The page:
The Kotelnich terrestrial fossil locality is part of the Russian Tatarian Stage of the Upper Permian. Fossil tetrapods, fish, palyno-flora, macro-flora and invertebrates have been discovered along the western bank of the Vyatka River south of Kotelnich.
As stated above there are five destinct members discernable within the Vyatka River bank outcrops to the south of Kotelnich. These are based on geomorphological differences arrising from separate depositonal events. The sequence of redbeds dips shallowly to the east but appear flat lying in outcrop because the Vyatka River has cut down through the sediments from north to south. Only to the north of Kotelnich is the easterly dip direction of the bedding evident as the Vyatka flows from northeast to southwest.
Stratigraphically detailed below is the new nomenclature for the five sequence members:
The oldest lithology is a red calcareous siltstone named the Vanyushonkov Member: formed from the deposition of floodplain and overbank silts. The main para-reptile and mammal-like reptile faunal assemblage accumulated within a localised depression into different subfacies (previously “Kotelnich-1”). Deposition ceased ans was followed by erosion leading to the formation of an unconformity. The unconformity is defined by a laterally continuous grey leached horizon. It follows the contours of the above depression.
The next lithology is an orange, fine grained sandstone named the Borovikov Member. A fine grained quartz arenite was deposited by probable aeolian processes into a wide depression (10 km). Cross-strata indicate a general palaeo-wind from the west and therefore, provenance in the west (figure 3). Compositionally and texturally mature quartz arenite (95% fine grained quartz) dominates the member. Its base is planar but not sharp in contrast to the fluvial channels higher in the stratigraphy. Because of conflicting sedimentary structures (both small scale and large scale cross-strata combined with some low lee angle dips) both fluvial and aeolian origins have been proposed for the member. A further cessation of deposition was followed by erosion, leading to the formation of a second laterally extensive unconformity.
This is followed by a laterally isolated lens of grey interbedded siltstone and medium sandstone named the Chizhev Member. A localised channel lens was eroded and infilled with interbedded sands and silts. The sediments are abundant in fossil macro-flora and palyno-floral remains. In addition, sedimentary structures include fluvial ripple laminations and abundant thin coal measures. The Chizhev Member lens has been the source of fossil remains used in Gomankov’s (1997) correlation.
Forth in the sequence is a red calcareous siltstone named the Shestakov Member. Several palaeosol horizons formed at the base of the member and resulted in the formation of a laterally extensive grey and brown, well indurated, marker horizon. Ancient rootlets are abundant within the palaeosols which are also extensively bioturbated. Vertebrate fossils are rare except for a localised depression at the northern most part of the section (immediately south of the Kotelnich River Port – dicynodont site).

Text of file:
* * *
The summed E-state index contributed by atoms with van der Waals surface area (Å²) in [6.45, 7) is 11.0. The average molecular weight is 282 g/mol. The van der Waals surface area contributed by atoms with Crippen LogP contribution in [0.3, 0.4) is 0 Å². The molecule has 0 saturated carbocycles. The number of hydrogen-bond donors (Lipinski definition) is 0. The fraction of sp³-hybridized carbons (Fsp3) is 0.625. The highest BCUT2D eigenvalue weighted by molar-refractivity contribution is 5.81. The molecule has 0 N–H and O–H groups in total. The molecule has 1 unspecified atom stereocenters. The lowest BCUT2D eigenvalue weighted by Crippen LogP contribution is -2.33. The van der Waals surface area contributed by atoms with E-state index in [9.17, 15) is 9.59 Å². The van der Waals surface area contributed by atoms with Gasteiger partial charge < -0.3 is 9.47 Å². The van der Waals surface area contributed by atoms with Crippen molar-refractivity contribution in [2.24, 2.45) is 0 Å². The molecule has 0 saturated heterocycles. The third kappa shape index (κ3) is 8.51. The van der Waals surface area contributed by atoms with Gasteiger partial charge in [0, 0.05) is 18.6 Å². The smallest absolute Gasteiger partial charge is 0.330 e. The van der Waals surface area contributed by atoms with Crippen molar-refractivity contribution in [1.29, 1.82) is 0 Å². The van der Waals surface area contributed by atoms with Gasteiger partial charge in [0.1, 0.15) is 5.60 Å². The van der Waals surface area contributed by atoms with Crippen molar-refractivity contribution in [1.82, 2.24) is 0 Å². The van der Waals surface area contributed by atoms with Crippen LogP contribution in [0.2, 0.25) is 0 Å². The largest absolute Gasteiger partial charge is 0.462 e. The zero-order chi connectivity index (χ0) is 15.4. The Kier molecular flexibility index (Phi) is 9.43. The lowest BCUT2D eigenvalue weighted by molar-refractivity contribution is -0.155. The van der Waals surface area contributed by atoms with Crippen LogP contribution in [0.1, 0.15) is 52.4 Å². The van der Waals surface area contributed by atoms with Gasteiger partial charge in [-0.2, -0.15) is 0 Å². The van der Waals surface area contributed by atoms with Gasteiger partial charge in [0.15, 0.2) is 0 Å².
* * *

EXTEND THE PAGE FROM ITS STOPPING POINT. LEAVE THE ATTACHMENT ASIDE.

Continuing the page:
Dicynodont site: localised variation of lithology includes grey sand grading up to the ambient flood-plain silts of the Shestakov Member. Deposition of mass death assemblage of a single tetrapod group (dicynodont). Over 70 individuals have so far been discovered within a lateral extent of 400 metres and a stratigraphic thickness of less than 2 metres.
At the top of the sequence lies a green, cobble conglomerate grading to a course to medium sandstone. This lithology is localised in five destinct ancient fluvial channel lenses that eventually grade into a red calcareous claystone-siltstone. The uppermost sequence is interbedded with beige, marl rich beds giving the highest cliffs of the Vyatka River’s western bank a striped appearance. The combined green channel lenses and red fine grained overbank deposits are named the Sokolovogora Member since they constitute a near continuous depositional event. The resumption of deposition resulted in a cobble to pebble sized conglomerate at the base of the channels. Most of the channel fill is a medium sandstone derived from a metamorphic basement provenance, probably washed from the western slopes of the newly uplifted Urals. Fossil remains include tree stumps and disarticulated bones of mammal-like reptiles (previously “Kotelnich-2”). Once the channels filled with sediment, lower energy conditions prevailed with the resumption of siltstone flood plain deposits. The red sediments contain a rich fossil invertebrate fauna of fresh water ostracods and bivalves. However, vertebrate remains are absent from the upper deposits perhaps indicating a change in palaeo-environment to lacastrine conditions.